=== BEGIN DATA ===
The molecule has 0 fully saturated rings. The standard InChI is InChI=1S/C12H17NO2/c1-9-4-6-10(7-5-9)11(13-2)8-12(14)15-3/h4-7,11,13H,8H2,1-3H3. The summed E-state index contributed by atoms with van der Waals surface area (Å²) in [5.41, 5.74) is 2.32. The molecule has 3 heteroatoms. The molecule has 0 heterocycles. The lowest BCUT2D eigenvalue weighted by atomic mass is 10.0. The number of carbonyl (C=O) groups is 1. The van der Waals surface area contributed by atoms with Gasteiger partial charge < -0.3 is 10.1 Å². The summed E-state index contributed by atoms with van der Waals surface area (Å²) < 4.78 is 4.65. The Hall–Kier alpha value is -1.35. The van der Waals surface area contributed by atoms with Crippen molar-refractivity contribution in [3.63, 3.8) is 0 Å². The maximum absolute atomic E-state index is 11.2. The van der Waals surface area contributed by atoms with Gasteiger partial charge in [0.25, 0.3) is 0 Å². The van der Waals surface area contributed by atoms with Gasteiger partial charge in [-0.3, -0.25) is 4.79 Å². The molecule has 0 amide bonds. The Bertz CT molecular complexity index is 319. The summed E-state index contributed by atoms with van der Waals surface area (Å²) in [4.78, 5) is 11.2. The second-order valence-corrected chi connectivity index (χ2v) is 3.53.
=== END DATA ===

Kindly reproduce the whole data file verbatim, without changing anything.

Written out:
The molecule has 0 fully saturated rings. The standard InChI is InChI=1S/C12H17NO2/c1-9-4-6-10(7-5-9)11(13-2)8-12(14)15-3/h4-7,11,13H,8H2,1-3H3. The summed E-state index contributed by atoms with van der Waals surface area (Å²) in [5.41, 5.74) is 2.32. The molecule has 3 heteroatoms. The molecule has 0 heterocycles. The lowest BCUT2D eigenvalue weighted by atomic mass is 10.0. The number of carbonyl (C=O) groups is 1. The van der Waals surface area contributed by atoms with Gasteiger partial charge < -0.3 is 10.1 Å². The summed E-state index contributed by atoms with van der Waals surface area (Å²) < 4.78 is 4.65. The Hall–Kier alpha value is -1.35. The van der Waals surface area contributed by atoms with Crippen molar-refractivity contribution in [3.63, 3.8) is 0 Å². The maximum absolute atomic E-state index is 11.2. The van der Waals surface area contributed by atoms with Gasteiger partial charge in [0.25, 0.3) is 0 Å². The van der Waals surface area contributed by atoms with Gasteiger partial charge in [-0.3, -0.25) is 4.79 Å². The molecule has 0 amide bonds. The Bertz CT molecular complexity index is 319. The summed E-state index contributed by atoms with van der Waals surface area (Å²) in [4.78, 5) is 11.2. The second-order valence-corrected chi connectivity index (χ2v) is 3.53.